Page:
Birthing in a hospital, with an assortment of pharmaceutical drugs on offer, is like standing in front of a fridge filled with chocolate while you’re on a diet. When you open that fridge door and survey the shelves of sugary treats, it’s obviously hard to resist a cheeky choccy.
There’s nothing wrong with accessing pain management drugs for labour if that’s what you choose to do. But if you’re not sure that you can resist the option (or you really don’t want to), know this:
Drugs are the hardest to resist during a crisis of confidence.
A ‘crisis of confidence’ is when you don’t think you can do something. You question your ability and convince yourself you’re not capable.
Think about something you’ve done in life that’s been hard. Some examples could be:
- Finishing school
- Running a marathon
- Studying at university
- Starting a new job
- Working on a relationship.
If you’ve experienced any of these things, chances are that at one point you were tempted to quit. You thought to yourself, ‘this is too hard, I don’t want to do this anymore, it’s too much’. That point was your crisis of confidence.
A similar point arises when you’re giving birth.
You will hit a crisis of confidence at least once in your labour.
Remember, this is not a medical crisis – it’s “an emotional, physical pain barrier crisis”. Rhea Dempsey explains it very well in her book Birth With Confidence: Savvy choices for normal birth.
It often happens at the start of your labour, when you’re around 4cm dilated, and again in transition around 8cm. This is where women say, “I don’t want to do it anymore, I’m not going to do it anymore, I’m going home, I’m leaving, cut it out, pull it out, I’m never having another baby, give me a caesarean”. We hear these comments from pretty much every woman in labour.
My reply when this happens? “You ARE doing it and you’re doing it amazingly!” Sometimes that’s all women need. To be believed in and encouraged.
This crisis of confidence can be really daunting for your support people, because it’s a plea for help and it’s pure vulnerability.
This is when your support people (or care providers) will offer drugs.
Even if you didn’t want drugs offered, the person supporting you will usually suggest them at this point. When pain relief is offered in your most vulnerable state, it can be really hard to resist (just like you can’t stop your hypothetical dieting self from reaching for that Cherry Ripe).
Again, it’s your choice whether you want to accept the offer of drugs or not (and by the way, 78% of women – nearly 4 in 5 – do). But consider this:
When Olympic marathon runners get tired and fatigued, we don’t respond by pulling them off the track and saying, “Ok, let’s just pull you out here. You’ve done well but you can’t keep going.” (They’d be very upset with us later if we did that.)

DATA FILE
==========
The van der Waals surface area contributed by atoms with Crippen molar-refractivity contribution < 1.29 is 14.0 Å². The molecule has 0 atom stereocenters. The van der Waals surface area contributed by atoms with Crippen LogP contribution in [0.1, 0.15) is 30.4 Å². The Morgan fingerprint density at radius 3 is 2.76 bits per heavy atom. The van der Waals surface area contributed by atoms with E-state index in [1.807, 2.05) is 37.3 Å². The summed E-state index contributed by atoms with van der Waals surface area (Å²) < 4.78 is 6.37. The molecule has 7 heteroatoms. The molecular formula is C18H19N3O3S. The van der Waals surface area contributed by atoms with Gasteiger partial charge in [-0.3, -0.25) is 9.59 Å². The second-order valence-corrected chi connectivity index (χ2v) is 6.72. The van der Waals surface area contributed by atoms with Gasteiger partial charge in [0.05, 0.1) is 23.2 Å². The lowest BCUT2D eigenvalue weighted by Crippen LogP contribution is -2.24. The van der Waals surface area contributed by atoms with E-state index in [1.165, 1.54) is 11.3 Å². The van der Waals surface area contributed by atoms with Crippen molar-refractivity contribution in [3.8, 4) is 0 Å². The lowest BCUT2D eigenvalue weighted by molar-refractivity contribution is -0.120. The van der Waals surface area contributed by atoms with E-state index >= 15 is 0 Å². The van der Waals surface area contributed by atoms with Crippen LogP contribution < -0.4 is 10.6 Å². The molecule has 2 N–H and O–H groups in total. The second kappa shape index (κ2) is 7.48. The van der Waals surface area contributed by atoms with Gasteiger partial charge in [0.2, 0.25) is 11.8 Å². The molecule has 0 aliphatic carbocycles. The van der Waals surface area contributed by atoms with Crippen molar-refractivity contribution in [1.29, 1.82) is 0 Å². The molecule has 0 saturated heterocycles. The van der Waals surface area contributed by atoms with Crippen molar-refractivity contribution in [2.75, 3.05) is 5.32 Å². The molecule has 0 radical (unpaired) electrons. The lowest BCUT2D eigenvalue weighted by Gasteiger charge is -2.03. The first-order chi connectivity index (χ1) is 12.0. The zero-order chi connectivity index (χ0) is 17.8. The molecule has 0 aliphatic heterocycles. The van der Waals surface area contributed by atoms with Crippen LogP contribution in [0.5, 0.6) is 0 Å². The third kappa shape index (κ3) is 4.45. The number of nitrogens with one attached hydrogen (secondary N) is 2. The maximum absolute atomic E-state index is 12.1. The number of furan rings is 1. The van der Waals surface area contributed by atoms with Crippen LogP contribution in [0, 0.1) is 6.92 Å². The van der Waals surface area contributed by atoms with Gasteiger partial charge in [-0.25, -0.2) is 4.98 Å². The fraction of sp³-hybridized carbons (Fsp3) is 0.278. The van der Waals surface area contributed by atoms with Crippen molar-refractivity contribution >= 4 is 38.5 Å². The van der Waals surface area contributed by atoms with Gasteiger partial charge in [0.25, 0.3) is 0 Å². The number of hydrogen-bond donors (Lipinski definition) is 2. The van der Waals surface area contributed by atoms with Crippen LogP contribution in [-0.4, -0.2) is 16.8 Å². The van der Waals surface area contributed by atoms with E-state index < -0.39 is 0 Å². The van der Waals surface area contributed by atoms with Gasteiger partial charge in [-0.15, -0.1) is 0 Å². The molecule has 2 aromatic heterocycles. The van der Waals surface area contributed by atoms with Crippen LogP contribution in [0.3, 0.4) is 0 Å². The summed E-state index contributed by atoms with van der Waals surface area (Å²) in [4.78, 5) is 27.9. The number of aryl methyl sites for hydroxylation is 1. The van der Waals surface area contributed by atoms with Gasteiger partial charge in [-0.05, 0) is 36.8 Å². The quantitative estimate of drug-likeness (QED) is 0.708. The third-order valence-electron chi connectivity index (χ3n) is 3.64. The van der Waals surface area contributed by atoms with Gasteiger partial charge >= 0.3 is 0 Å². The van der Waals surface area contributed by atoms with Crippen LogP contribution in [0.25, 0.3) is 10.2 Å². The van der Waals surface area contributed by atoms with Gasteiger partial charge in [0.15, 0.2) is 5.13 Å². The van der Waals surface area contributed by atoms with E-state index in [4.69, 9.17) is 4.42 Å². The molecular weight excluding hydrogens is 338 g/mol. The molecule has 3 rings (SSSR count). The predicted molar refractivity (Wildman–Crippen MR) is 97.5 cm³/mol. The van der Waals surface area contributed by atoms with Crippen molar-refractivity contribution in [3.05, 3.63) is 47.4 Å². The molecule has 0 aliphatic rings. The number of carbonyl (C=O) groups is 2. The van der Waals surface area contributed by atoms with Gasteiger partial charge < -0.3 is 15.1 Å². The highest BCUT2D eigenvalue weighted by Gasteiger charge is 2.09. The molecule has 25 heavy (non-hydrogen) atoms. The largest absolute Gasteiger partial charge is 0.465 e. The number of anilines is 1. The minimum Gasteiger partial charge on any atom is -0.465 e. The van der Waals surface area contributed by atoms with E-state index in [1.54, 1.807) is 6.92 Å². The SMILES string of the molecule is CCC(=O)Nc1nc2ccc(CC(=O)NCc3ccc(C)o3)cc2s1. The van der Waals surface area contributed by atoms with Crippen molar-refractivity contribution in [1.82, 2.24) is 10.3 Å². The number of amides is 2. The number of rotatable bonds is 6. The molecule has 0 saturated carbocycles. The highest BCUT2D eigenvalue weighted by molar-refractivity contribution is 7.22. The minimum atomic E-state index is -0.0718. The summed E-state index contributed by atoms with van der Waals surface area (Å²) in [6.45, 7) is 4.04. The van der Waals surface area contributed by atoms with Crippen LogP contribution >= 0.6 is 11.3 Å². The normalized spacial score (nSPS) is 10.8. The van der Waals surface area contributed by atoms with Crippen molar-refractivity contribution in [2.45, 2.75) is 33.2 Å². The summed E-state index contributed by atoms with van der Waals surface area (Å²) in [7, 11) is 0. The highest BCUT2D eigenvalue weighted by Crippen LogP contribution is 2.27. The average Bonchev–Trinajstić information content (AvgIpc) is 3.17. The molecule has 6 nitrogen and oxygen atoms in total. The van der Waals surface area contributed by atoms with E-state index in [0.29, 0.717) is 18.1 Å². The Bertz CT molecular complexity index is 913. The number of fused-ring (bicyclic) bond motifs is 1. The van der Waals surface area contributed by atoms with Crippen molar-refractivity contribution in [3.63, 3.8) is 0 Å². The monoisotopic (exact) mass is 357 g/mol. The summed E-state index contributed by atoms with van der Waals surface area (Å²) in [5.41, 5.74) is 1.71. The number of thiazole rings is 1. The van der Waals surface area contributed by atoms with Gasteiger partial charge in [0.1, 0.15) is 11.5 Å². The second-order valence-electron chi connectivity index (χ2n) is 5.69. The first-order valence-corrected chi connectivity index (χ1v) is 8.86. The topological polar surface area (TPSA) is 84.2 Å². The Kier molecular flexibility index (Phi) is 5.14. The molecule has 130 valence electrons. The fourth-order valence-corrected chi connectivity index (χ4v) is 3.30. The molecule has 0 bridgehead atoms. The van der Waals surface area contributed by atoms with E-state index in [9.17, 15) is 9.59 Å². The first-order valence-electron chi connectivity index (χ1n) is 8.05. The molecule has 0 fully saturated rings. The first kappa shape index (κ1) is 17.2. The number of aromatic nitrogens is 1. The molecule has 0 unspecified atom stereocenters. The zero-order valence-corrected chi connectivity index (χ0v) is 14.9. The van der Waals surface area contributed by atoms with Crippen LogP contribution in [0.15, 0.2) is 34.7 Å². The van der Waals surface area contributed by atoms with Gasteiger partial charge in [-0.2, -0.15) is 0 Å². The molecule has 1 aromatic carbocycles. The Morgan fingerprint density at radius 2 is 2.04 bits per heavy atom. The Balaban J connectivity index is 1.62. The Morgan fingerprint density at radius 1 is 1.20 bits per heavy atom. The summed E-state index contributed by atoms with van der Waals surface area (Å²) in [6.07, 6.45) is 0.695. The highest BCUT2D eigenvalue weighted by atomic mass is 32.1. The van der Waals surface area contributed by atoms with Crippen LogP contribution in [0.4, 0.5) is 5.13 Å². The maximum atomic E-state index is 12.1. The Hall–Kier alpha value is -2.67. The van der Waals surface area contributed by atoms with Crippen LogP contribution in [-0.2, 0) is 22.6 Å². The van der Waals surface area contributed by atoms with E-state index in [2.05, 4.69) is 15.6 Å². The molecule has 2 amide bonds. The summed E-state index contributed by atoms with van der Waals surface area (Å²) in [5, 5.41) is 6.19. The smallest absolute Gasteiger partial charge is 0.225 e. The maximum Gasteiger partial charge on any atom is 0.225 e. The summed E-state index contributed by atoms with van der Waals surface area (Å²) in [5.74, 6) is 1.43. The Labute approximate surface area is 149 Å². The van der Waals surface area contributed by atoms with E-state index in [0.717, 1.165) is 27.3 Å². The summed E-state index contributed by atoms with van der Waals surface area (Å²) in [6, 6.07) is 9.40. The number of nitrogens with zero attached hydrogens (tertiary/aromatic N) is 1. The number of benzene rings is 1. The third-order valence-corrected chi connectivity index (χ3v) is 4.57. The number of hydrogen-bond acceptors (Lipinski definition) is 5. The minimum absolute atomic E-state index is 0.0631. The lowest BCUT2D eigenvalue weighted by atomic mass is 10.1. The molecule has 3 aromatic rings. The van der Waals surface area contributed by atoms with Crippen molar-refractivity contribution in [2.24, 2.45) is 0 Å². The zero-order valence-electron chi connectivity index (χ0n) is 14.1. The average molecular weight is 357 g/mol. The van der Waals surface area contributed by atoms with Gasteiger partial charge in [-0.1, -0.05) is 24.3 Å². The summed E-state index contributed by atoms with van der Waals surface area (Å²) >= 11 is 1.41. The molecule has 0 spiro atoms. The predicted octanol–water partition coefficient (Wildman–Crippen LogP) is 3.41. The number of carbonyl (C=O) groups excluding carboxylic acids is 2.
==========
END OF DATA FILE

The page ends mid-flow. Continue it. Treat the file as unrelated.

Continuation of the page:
No! We stand up, stomp our feet, clap our hands and yell louder encouragement to them. And that’s what you need when you hit your crisis of confidence in labour. Maybe not the feet stomping, but encouragement, support, a reminder that you’re doing it. That the pain is not bigger than you. Rather, it’s a small part of you.
Your support people need to know to respond confidently to your crisis of confidence with encouragement. (If they can’t, a Doula is a really good idea!) If they understand this, they’ll know that if you ask for drugs it’s not necessarily that you want them, but that you need support. They can help by offering touch, a new technique like getting into the bath, shower, sterile water injections or a simple reminder to do horses’ breath.
You can (and should) ride through that crisis of confidence.
I know it’s asking a lot, but once you get over that wave, you are at the pushing stage (if at the end of your labour). Do you know what that means? Your baby is about to come out and meet you! And that’s just about the best motivation you could ask for, right?
So how can you prepare in advance for your crisis of confidence?
- Word up your support person/care team in advance about what to do for you when you hit this point.
- During your pregnancy, work on moving away from negative thoughts and into positive thoughts about labour pain.
- Prepare mentally for the pain, but also learn some physical techniques to help you manage the pain better.
Mama, you’ve got this.
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Expert author: Bernadette Lack
Bernadette is a midwife, personal trainer and Founder of Core & Floor Restore. Get more excellent information on labour techniques by following her on Instagram and checking out her FREE and very helpful online antenatal classes.